Follicle(redirected from thyroid follicles)
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a dry, one-celled, many-seeded, and monocarpel-lary fruit that opens along a ventral suture. The seeds are located along the suture on the edges of the carpel. Follicles are typical of the magnolias; of such members of Ranunculaceae as cowslip, garden columbine, aconite and larkspur; and of some genera of Rosaceae, such as Physocarpus.
The simplest follicles resemble a leaf folded in half lengthwise; the upper part corresponds to a stigma and the stem to a stalk. A large number of follicles may be positioned in a spiral on the axis of a blossom (as in the magnolia) to form a multiple fruit. Other types of fruits developed from follicles: nuts are follicles with a single seed, and beans are follicles with a different form of opening.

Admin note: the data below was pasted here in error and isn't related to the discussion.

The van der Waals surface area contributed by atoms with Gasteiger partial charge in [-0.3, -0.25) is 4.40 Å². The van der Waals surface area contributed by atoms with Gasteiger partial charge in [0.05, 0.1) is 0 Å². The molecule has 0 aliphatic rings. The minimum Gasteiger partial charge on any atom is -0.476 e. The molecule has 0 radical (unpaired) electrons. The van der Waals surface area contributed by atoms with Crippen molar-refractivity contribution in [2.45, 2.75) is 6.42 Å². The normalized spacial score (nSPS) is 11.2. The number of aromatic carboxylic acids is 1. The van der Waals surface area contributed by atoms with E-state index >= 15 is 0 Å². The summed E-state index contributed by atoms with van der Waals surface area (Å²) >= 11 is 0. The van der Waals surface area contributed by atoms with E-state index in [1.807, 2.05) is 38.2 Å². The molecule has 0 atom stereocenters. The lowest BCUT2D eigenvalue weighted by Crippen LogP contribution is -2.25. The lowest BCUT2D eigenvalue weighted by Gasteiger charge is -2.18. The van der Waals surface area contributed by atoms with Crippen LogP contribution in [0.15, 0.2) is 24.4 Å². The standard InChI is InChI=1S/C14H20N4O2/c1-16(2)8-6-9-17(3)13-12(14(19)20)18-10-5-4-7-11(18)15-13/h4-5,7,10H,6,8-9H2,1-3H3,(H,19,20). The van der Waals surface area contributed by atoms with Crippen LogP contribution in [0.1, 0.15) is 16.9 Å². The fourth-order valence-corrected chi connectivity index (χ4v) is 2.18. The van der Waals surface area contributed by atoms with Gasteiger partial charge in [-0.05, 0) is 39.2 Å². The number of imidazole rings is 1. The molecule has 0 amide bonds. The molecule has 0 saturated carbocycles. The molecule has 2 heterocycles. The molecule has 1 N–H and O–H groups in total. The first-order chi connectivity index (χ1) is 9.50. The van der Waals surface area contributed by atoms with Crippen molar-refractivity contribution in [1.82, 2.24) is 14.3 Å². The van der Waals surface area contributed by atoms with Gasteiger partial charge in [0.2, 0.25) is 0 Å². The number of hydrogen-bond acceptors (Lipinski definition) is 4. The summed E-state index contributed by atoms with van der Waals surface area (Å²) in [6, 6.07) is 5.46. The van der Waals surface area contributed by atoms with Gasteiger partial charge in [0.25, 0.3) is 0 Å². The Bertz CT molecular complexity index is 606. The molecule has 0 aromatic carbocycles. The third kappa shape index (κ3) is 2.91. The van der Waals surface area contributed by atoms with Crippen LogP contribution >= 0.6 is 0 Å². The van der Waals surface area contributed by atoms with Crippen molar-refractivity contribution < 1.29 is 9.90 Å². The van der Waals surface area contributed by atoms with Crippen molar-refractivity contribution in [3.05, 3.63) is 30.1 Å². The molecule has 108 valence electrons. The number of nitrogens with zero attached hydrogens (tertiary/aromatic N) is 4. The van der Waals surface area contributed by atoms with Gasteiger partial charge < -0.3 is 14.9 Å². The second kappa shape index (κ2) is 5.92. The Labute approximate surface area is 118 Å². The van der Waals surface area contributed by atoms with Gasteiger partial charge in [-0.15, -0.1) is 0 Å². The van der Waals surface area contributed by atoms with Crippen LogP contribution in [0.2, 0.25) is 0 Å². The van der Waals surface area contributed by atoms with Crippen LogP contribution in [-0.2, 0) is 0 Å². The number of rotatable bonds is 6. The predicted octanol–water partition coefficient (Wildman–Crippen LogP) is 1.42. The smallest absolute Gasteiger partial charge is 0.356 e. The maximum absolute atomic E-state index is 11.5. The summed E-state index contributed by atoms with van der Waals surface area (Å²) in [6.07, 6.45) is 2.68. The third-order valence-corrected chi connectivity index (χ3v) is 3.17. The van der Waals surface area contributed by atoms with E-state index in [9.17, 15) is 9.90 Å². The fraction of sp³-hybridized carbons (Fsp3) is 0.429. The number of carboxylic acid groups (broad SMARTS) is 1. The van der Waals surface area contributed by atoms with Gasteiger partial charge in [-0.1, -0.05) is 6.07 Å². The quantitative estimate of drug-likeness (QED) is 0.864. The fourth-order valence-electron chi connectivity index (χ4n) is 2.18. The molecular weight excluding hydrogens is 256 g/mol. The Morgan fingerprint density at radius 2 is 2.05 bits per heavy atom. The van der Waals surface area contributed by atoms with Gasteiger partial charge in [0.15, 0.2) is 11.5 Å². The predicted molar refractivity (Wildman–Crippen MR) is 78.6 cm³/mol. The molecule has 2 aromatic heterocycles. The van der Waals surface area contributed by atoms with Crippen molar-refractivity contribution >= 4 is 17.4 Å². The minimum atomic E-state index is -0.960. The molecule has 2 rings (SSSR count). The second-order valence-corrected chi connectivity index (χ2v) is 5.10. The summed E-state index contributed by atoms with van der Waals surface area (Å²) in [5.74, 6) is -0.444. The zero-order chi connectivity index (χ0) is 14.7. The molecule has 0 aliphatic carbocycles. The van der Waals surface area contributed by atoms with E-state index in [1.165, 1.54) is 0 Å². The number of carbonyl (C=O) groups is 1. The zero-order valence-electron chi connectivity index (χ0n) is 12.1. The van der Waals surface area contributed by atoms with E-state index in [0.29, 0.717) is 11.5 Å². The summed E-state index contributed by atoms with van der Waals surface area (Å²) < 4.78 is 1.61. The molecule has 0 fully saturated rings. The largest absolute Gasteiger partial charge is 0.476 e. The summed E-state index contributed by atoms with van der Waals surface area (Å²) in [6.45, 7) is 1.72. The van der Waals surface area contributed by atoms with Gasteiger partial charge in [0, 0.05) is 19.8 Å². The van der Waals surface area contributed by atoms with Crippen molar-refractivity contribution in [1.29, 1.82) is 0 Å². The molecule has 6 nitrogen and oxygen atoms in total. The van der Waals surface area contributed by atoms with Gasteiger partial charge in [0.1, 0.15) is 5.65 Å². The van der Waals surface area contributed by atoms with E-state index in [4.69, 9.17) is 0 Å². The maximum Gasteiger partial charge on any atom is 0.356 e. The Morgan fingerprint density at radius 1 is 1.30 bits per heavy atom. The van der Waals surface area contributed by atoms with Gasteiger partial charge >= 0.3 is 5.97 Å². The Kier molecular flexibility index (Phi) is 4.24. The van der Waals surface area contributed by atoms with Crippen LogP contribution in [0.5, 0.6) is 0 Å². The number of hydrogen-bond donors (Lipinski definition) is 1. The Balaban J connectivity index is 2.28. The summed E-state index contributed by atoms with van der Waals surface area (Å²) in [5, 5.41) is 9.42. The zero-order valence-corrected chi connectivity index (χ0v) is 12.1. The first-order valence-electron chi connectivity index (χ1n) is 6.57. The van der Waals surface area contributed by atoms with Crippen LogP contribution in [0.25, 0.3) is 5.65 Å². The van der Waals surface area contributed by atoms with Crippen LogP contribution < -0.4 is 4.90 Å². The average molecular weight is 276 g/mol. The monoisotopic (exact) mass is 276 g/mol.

a round, oval, or pear-shaped anatomical structure present in various organs in man and other vertebrates, having varied functions. In mammals egg cells develop within the ovarian follicle, which consists of a group of cells; one of these is the egg cell and the rest are epithelial cells surrounding the egg, first in one layer and then in several. As the follicle matures, spaces between the cells become filled with a clear liquid, and the single-layered primordial follicle is transformed into a mature multi-layered follicle, the Graafian follicle.
The follicle of the thyroid gland secretes thyroglobulin, a precursor of the thyroid hormones. Into the hair follicles, which enclose the hair roots and bulbs, empty excretory ducts of the sebaceous glands. Many lymphatic follicles are located in the mucous membranes of the digestive tract, the respiratory tract, and the urinary tract; for instance, follicles known as peyer’s patches are situated in the mucous membrane layer of the intestine.